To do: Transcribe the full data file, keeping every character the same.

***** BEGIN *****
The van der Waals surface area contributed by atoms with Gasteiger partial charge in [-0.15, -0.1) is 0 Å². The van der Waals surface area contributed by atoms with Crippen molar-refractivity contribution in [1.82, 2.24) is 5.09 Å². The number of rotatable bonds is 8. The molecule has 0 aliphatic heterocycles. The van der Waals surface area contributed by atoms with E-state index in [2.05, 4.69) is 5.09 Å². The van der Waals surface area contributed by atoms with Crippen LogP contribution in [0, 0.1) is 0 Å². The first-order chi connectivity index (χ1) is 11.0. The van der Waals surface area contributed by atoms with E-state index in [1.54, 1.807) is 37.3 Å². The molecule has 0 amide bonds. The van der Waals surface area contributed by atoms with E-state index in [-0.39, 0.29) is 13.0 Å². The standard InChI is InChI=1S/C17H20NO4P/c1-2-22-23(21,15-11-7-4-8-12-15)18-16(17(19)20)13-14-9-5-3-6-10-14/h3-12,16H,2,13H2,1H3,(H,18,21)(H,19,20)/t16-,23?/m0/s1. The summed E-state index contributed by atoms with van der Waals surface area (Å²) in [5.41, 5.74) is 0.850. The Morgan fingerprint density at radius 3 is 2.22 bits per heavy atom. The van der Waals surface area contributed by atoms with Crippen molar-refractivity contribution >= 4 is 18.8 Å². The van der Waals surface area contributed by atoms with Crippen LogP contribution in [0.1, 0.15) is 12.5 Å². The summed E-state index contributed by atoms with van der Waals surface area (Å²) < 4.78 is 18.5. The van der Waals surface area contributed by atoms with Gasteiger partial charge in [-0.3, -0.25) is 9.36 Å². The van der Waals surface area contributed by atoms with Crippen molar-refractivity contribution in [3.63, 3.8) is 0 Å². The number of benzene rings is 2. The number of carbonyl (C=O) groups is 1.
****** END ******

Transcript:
The van der Waals surface area contributed by atoms with Gasteiger partial charge in [-0.15, -0.1) is 0 Å². The van der Waals surface area contributed by atoms with Crippen molar-refractivity contribution in [1.82, 2.24) is 5.09 Å². The number of rotatable bonds is 8. The molecule has 0 aliphatic heterocycles. The van der Waals surface area contributed by atoms with E-state index in [2.05, 4.69) is 5.09 Å². The van der Waals surface area contributed by atoms with Crippen LogP contribution in [0, 0.1) is 0 Å². The first-order chi connectivity index (χ1) is 11.0. The van der Waals surface area contributed by atoms with E-state index in [1.54, 1.807) is 37.3 Å². The molecule has 0 amide bonds. The van der Waals surface area contributed by atoms with E-state index in [-0.39, 0.29) is 13.0 Å². The standard InChI is InChI=1S/C17H20NO4P/c1-2-22-23(21,15-11-7-4-8-12-15)18-16(17(19)20)13-14-9-5-3-6-10-14/h3-12,16H,2,13H2,1H3,(H,18,21)(H,19,20)/t16-,23?/m0/s1. The summed E-state index contributed by atoms with van der Waals surface area (Å²) in [5.41, 5.74) is 0.850. The Morgan fingerprint density at radius 3 is 2.22 bits per heavy atom. The van der Waals surface area contributed by atoms with Crippen molar-refractivity contribution >= 4 is 18.8 Å². The van der Waals surface area contributed by atoms with Crippen LogP contribution in [0.1, 0.15) is 12.5 Å². The summed E-state index contributed by atoms with van der Waals surface area (Å²) < 4.78 is 18.5. The van der Waals surface area contributed by atoms with Gasteiger partial charge in [-0.3, -0.25) is 9.36 Å². The van der Waals surface area contributed by atoms with Crippen molar-refractivity contribution in [3.63, 3.8) is 0 Å². The number of benzene rings is 2. The number of carbonyl (C=O) groups is 1.